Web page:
The Adafruit Motor Shield is a great and quick way to control DC motors, servos or even stepper motors. It has the capability of controlling up to 2 stepper motors, 4 DC motors. and 2 servos. I think this shield would be a good start for beginners because of its versatility for its price range.

Step 1: Basic Materials

For this tutorial, there are some must-have:

1. An Arduino board (I'm using the Arduino Uno R3 but I think any versions would work)

2. Adafruit Motor Shield v1.0 (I got this one at a local store but I think it is also available on Amazon or other similar sites)

3. DC motors: I have a Tamiya double gearbox lying around so I'm going to use it as the motors.

4. Servos (optional): Just to demonstrate what the motor shield can also do

5. External power supply (optional): just in case your shield needs some extra juice

6. Breadboard, jumper wires

7. Arduino IDE, Processing, and the motor shield library (which I'm going to show you how to install it afterwards)

Step 2: Download the Library

First, download the library by clicking the link below.


Uncompress the ZIP file onto your desktop (to make it easier)

Rename the uncompressed folder AFMotor. Be sure that there are the AFMotor.cpp and the AFMotor.h files in the AFMotor folder.

Go to My documents on your computer. Find the arduino library folder and put the AFMotor folder inside it.

Restart your Arduino IDE and check if you have a submenu called File -> Example -> AFMotor

If you can see the submenu, congratulation since you have successfully installed the shield's library.

If you can't see the submenu, check the steps above. If you still can't see it, look for a solution online from the manufacturer or from the site below.


Step 3: Installing the Shield Onto the Arduino

Pretty obvious. Stack the shield on top of the Arduino board. That's it!

Step 4: Connect the Motors and the Servos to the Shield

It looks a little bit complicated, isn't it?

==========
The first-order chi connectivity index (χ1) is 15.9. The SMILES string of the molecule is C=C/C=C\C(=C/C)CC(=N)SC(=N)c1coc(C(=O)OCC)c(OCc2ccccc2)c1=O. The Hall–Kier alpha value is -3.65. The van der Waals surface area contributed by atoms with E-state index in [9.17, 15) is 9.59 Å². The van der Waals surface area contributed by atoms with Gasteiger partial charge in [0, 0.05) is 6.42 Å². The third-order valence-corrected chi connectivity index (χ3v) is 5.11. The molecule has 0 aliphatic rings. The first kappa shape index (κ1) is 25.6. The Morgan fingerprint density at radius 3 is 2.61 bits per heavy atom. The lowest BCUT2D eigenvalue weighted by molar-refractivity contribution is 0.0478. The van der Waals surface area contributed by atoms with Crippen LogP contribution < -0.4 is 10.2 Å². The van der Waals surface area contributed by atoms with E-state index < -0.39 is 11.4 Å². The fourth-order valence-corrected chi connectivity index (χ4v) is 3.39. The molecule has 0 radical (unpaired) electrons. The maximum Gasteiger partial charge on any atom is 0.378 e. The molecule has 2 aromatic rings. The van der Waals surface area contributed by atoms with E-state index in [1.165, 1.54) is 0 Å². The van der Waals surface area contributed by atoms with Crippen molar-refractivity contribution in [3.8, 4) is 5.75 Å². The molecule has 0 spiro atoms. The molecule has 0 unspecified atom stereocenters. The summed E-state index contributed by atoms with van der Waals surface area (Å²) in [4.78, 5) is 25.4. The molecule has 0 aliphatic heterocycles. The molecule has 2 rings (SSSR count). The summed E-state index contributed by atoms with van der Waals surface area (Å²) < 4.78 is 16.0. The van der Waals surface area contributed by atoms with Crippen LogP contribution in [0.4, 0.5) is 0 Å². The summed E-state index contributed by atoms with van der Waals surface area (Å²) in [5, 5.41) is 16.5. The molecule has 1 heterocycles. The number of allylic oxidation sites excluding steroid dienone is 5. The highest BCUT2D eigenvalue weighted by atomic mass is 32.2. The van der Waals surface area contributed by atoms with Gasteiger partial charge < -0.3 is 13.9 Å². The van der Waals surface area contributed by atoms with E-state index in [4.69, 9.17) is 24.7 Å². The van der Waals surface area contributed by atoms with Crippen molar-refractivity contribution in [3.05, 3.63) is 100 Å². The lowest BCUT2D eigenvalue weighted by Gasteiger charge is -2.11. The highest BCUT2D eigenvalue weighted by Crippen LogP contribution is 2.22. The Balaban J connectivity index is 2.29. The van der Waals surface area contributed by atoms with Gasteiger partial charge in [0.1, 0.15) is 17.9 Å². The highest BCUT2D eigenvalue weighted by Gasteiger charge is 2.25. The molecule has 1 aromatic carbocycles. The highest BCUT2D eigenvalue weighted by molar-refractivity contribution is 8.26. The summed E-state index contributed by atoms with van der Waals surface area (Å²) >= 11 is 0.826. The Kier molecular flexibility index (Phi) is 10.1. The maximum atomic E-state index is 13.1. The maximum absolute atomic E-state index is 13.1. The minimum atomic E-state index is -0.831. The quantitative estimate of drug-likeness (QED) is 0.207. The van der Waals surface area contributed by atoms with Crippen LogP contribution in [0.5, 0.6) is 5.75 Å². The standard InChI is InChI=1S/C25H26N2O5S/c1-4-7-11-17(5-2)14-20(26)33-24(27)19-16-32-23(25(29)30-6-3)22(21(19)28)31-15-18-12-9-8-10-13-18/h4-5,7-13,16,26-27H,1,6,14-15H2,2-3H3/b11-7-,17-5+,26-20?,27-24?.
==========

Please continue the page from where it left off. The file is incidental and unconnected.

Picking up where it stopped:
But it's actually pretty simple if you look closely at the picture.

The black servo is connected to the SERVO_1 slot on the board while the blue one is connected to the SERVO_2.

The DC motor at the further corner (the one with red and purple wires) is connected to the M4 ports on the screw terminal block.

The DC motor next to it (the one with white and brown wires) is connected to the M3 ports on the screw terminal block.

So now the only terminal block that is left unused is the middle one (the ground one).

The positive end of the external power supply (the 9V battery) is connected to the +M terminal block on the board while the negative end is connected to the GND one. If the LED on the shield lights up, it means that the power input for the shield works.

Last thing, connect the Arduino to the computer for coding afterwards. I didn't do that in the picture but I think you can figure it out on your own.

We're almost there..

Step 5: Coding

I have included two separate codes in this instructables: one is for the Arduino IDE and the other is for Processing.

The Arduino code is used to control the board, while the Processing one is used for better visualization.

The Arduino board and the computer are connected through serial connection, so make sure you check the com port first.

And we are done!

Step 6: What's Next?

So this is an introduction for my next project in the near future: I'm going to build an internet-controlled telepresence robot based on this. I have already made some design and coding and I hope it will work.

If you have any questions, feel free to ask me. I will try my best to answer all of your questions.

Anyways thank you for checking out my instructables and I hope it will help you with your projects.

UPDATE: I have just finished the telepresence robot project so if you want to check it out, I included the link below.


<p>can you add sensors or outputs like led and can you show me where to plug them by a picture</p>
<p>does it supports pwm.</p>
<p>RS VASAN</p><p>I am a Hobbiest. I started using Aurduino and Adrafruit Motor Shield recently.</p><p>Thank you so much , this really helped me. Yet to try. I have every thing to complete. You are a very good teacher.Request you to help and do your best</p><p>to upgrade people's ( uanable to go to college )knowledge .Hats off</p>